Linux Bug #1: Bad Documentation (part 2)
The Many Faces of DocumentationIn Part 1 I talked about the messy state of Linux documentation, and how telling users to rely on Google is not documentation. Good documentation is equally important as good code. Sometimes there is this attitude that developer time is more valuable and important than user or potential contributor time. I suppose it depends on how much a particular project wants users and contributors; the more friendly and helpful on-ramps into a project, the more users and contributors. Good documentation is a big step towards quality control; when everything is documented, including reasons why something is done a certain way, it's less likely to be forgotten, which increases efficiency.
Getting started is probably the biggest hurdle, and once that first set of docs is completed they go into maintenance mode and need only changes and updates. I have a theory that good documentation discipline also encourages good development discipline, and fewer senseless changes that tend to vex users. Like moving a button or changing a command name, or re-organizing menus-- having to document all these things means taking another look at them and deciding if they are really necessary.
Yes Users MatterIf you want other people using your software, that is. There is never perfect harmony between devs and users, but it's much better to respond to questions with a pointer to a FAQ or a manual than to ignore them, or to crab at them for asking, or worst of all, tell them to Google or trawl mailing lists. Web, forum, and mail list searches are for edge cases and troubleshooting, not for basic howtos.
"Documentation" covers a lot of ground, from basic man pages to glossy four-color books. Let's take a look at the different categories of documentation, and what is reasonable to expect.
man PagesMan pages are awesome. I love man pages. They don't require a graphical interface, which is nice when Xorg or video drivers are broken, they don't require Internet (assuming you don't have some weirdo distro that doesn't install them), and you always know how to find them-- type man commandname. Nice and easy. (We'll talk more about these, and other ways to find and use documentation, in Part 3.)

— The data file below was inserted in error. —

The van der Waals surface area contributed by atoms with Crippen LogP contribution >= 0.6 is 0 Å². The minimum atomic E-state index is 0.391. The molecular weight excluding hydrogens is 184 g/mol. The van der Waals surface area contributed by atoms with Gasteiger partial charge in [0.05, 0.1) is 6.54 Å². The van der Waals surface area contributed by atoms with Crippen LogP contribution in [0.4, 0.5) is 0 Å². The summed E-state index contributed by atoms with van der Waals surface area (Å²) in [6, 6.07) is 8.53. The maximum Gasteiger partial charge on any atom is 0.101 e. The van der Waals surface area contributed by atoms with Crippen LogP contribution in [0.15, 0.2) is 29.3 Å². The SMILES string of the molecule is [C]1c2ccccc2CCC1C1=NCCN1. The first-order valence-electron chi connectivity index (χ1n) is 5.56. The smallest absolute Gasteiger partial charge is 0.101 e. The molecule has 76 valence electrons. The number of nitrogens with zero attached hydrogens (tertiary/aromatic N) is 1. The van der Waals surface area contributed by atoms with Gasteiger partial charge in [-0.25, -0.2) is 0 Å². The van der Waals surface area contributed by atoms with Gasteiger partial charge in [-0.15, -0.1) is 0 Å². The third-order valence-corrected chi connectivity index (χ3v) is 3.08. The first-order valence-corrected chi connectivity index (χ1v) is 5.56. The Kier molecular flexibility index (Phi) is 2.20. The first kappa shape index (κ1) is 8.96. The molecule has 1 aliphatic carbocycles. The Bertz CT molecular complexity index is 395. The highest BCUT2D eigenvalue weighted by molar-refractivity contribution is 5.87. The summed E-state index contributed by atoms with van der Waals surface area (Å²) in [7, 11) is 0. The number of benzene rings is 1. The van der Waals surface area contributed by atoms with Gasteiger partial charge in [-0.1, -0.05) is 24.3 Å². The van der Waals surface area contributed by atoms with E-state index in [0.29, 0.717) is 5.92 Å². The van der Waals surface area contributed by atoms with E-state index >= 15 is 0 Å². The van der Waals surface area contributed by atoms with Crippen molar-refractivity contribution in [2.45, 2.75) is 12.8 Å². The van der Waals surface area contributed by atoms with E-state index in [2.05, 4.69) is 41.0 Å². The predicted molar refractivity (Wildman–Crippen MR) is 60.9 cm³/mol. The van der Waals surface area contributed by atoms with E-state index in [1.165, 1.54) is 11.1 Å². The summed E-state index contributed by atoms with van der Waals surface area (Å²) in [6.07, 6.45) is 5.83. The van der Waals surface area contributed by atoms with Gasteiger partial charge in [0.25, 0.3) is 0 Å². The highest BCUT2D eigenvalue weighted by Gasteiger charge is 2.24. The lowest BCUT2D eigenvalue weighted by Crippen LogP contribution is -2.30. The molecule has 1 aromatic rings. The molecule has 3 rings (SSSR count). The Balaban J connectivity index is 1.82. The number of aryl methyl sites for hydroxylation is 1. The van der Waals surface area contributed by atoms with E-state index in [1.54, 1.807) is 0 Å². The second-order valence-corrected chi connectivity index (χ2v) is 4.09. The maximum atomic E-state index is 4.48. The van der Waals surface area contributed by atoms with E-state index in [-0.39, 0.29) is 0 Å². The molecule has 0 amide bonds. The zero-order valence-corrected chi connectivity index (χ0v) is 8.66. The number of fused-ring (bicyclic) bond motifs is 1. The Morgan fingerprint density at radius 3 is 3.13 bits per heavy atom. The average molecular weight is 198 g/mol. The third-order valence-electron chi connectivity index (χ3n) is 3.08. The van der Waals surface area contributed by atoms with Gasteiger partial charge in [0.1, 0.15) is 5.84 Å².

Command DocumentationWhether this is in a man page or some other form, documenting all the commands and command options in an application is essential. I shouldn't even have to say this. How else is anyone going to know them, telepathy?
Usage Scenarios and ExamplesThis is the next step up from command listings. Having a man page full of commands and options is better than nothing, and having lots of examples of real-world use is a hundred times better. When would you want to use this set of options or that, and when is foo preferable to blah?
Some tasks benefit from "big picture" howtos, and not just focusing narrowly on a single command or application. A classic example of this is learning to run a mail or Web server. It's not enough to learn just Postfix, Exim, or Sendmail because a mail server uses a lot of specialized servers and applications working together. Another example is doing audio and video production; this involves learning system tuning for best performance and low latency, and learning which of the multitudes of Linux multimedia applications work best and work well together. Including references to relevant companion apps and howtos, and describing how all the pieces fit together is a very helpful thing to do. I know, there are lots of pieces and lots of different ways to assemble them-- pick one.